As to chemical methods to remove lens contaminants, the following rely in whole or in part on such methods: U.S. Pat. No. 4,609,493 (contact lens cleaning preparation comprising, in part, of an enzyme with proteolyic activity, a surfactant, and anionic dissociating compounds); U.S. Pat. No. 4,096,870 (cleaning by pancreatin); and, U.S. Pat. No. 3,908,680 (use of an acidic solution and basic solution).
Conventional cleaning apparatus which utilize these techniques, however, may be ineffective or may harm the lenses. For example, physical cleaning techniques may abrade the surface of the lens and thereby impair the optical performance of the lens. Chemical cleaners, such as surfactants, may be ineffective because they may not remove all contaminants or be undesirable because a chemical deposit may remain on the lens at the completion of the cleaning. Strong oxidizing agents, such as persulfates, perborates, or even hypochlorite bleaching agents may remove films but often with irreversible damage to the lens. Enzyme cleaners and calcium-chelating solutions may remove certain components of the film but must be used regularly.
An object of the present invention is to provide an easy and effective way to clean soft contact lenses by avoiding resort to traditional physical or chemical techniques which may damage the lenses.
To accomplish this objective, a novel apparatus is provided. The apparatus is simply constructed and cleans conveniently and without harm to the soft lens by the application of an electric field. The apparatus consists of a base made from nonconducting material for holding a lens, a fluid capable of transmitting the electrical charge, means for containing the electrical charge transmitting fluid, means for providing a DC charge, means for creating separate electrical poles, and means composed of a substance which, when immersed with the electrical charge transmitting fluid, is capable of transmitting the electrical charge to at least one lens for its cleaning.
FIG. 1 is a view of the contact lens cleaning apparatus without the transmission means in place;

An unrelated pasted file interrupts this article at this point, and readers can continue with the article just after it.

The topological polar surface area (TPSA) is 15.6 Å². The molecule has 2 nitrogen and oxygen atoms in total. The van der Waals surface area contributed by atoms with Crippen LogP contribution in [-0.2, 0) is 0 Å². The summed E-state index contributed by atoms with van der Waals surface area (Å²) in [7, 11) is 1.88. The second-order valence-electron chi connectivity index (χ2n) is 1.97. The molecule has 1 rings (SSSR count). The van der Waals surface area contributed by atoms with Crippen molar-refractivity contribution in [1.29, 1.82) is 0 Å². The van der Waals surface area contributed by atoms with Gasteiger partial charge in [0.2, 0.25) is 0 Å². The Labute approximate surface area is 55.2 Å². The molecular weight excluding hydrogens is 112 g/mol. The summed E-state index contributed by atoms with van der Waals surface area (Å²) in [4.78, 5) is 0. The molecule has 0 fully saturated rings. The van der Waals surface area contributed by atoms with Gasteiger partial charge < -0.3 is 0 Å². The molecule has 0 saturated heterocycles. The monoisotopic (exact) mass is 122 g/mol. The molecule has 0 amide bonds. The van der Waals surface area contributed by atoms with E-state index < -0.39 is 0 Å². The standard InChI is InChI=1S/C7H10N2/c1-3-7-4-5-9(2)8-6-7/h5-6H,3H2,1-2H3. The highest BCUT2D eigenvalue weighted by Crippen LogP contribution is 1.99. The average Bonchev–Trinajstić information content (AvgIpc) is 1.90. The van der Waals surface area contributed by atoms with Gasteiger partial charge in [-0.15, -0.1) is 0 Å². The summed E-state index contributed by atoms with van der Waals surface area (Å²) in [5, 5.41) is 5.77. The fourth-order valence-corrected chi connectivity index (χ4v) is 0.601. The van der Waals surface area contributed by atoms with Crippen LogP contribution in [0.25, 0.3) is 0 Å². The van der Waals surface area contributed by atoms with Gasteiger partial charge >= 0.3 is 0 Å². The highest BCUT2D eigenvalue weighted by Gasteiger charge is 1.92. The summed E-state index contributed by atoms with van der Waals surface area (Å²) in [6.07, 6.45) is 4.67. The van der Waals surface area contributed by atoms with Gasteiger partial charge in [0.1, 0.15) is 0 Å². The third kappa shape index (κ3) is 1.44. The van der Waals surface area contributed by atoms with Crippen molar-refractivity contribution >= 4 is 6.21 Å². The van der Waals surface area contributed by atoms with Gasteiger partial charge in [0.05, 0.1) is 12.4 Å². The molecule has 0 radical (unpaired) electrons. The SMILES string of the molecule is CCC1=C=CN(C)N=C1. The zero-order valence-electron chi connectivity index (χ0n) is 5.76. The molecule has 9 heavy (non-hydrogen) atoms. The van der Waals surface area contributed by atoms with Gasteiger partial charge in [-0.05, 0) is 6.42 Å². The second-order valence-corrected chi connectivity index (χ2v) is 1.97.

FIG. 2 is a perspective view of the contact lens cleaning apparatus; and
FIG. 3 is a cross-sectional view taken along lines 3--3 of FIG. 2 showing an internal view of the contact lens cleaning apparatus.
Referring now to FIG. 1, FIG. 2, and FIG. 3 there is shown a soft contact lens cleaning apparatus 10 made of a housing constructed from a non-electrically conducting substance such as a plastic polymer.
The apparatus 10 provides a means for containing a fluid such as fluid containing means 12A and 12B. Exposed in one of the fluid containing means 12A is a first means for creating an electrical charge such as electrode 14, which when the apparatus 10 is operating will continuously act either as a negative or as a positive charge. Provided in another fluid containing means 12B is a second means for creating an electrical charge, such as electrode 16, which when apparatus 10 is operating will create that charge which is opposite of the charge created by the electrode 14.
Projecting from apparatus 10 are one or more concave shapes 18. Onto these shapes 18 a transmission means 20 composed of a substance, not inimical to a soft contact lens and which is capable of transmitting an electrical charge (not shown) when wetted, is placed. Said transmission means 20 is intended to accept a charge from either, but not both of said electrode 14 or said electrode 16 when the apparatus is in operation. The transmissions means 20 extends to either fluid containing means 12A or 12B and may be held in place by a fastening means 22. On the top of, and in contact with the transmission means 20, a soft contact lens 24 is placed. Above and in contact with the lens 24, an additional transmission means 20 is placed which extends to the other fluid containing means 12. The transmission mean is held in 12B by a fastening means 22.